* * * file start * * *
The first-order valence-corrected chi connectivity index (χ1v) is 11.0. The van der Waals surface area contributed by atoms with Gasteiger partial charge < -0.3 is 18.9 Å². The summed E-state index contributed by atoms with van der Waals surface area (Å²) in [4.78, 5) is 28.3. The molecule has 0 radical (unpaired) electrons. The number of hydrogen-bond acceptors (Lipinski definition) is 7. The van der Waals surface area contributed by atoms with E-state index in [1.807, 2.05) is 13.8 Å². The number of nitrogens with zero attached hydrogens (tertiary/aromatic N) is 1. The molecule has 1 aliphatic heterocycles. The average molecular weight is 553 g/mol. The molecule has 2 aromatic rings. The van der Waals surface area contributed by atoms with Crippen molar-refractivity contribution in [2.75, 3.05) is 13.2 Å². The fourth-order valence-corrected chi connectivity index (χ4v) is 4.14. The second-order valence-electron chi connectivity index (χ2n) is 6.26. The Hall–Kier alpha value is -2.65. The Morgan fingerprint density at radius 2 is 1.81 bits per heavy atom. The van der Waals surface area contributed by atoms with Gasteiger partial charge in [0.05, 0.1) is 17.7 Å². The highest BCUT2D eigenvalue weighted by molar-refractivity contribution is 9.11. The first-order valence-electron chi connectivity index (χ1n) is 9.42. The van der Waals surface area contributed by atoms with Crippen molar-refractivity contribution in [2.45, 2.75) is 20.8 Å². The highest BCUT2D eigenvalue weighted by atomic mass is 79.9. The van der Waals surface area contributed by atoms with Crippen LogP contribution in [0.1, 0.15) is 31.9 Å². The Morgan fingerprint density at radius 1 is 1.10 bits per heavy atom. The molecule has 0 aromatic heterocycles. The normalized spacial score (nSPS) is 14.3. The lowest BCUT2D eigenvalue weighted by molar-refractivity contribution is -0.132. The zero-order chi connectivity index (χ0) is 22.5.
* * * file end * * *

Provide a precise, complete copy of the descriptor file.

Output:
The first-order valence-corrected chi connectivity index (χ1v) is 11.0. The van der Waals surface area contributed by atoms with Gasteiger partial charge < -0.3 is 18.9 Å². The summed E-state index contributed by atoms with van der Waals surface area (Å²) in [4.78, 5) is 28.3. The molecule has 0 radical (unpaired) electrons. The number of hydrogen-bond acceptors (Lipinski definition) is 7. The van der Waals surface area contributed by atoms with E-state index in [1.807, 2.05) is 13.8 Å². The number of nitrogens with zero attached hydrogens (tertiary/aromatic N) is 1. The molecule has 1 aliphatic heterocycles. The average molecular weight is 553 g/mol. The molecule has 2 aromatic rings. The van der Waals surface area contributed by atoms with Crippen molar-refractivity contribution in [2.75, 3.05) is 13.2 Å². The fourth-order valence-corrected chi connectivity index (χ4v) is 4.14. The second-order valence-electron chi connectivity index (χ2n) is 6.26. The Hall–Kier alpha value is -2.65. The Morgan fingerprint density at radius 2 is 1.81 bits per heavy atom. The van der Waals surface area contributed by atoms with Gasteiger partial charge in [0.05, 0.1) is 17.7 Å². The highest BCUT2D eigenvalue weighted by molar-refractivity contribution is 9.11. The first-order valence-electron chi connectivity index (χ1n) is 9.42. The van der Waals surface area contributed by atoms with Crippen molar-refractivity contribution in [2.45, 2.75) is 20.8 Å². The highest BCUT2D eigenvalue weighted by atomic mass is 79.9. The van der Waals surface area contributed by atoms with Crippen LogP contribution in [0.1, 0.15) is 31.9 Å². The Morgan fingerprint density at radius 1 is 1.10 bits per heavy atom. The molecule has 0 aromatic heterocycles. The normalized spacial score (nSPS) is 14.3. The lowest BCUT2D eigenvalue weighted by molar-refractivity contribution is -0.132. The zero-order chi connectivity index (χ0) is 22.5.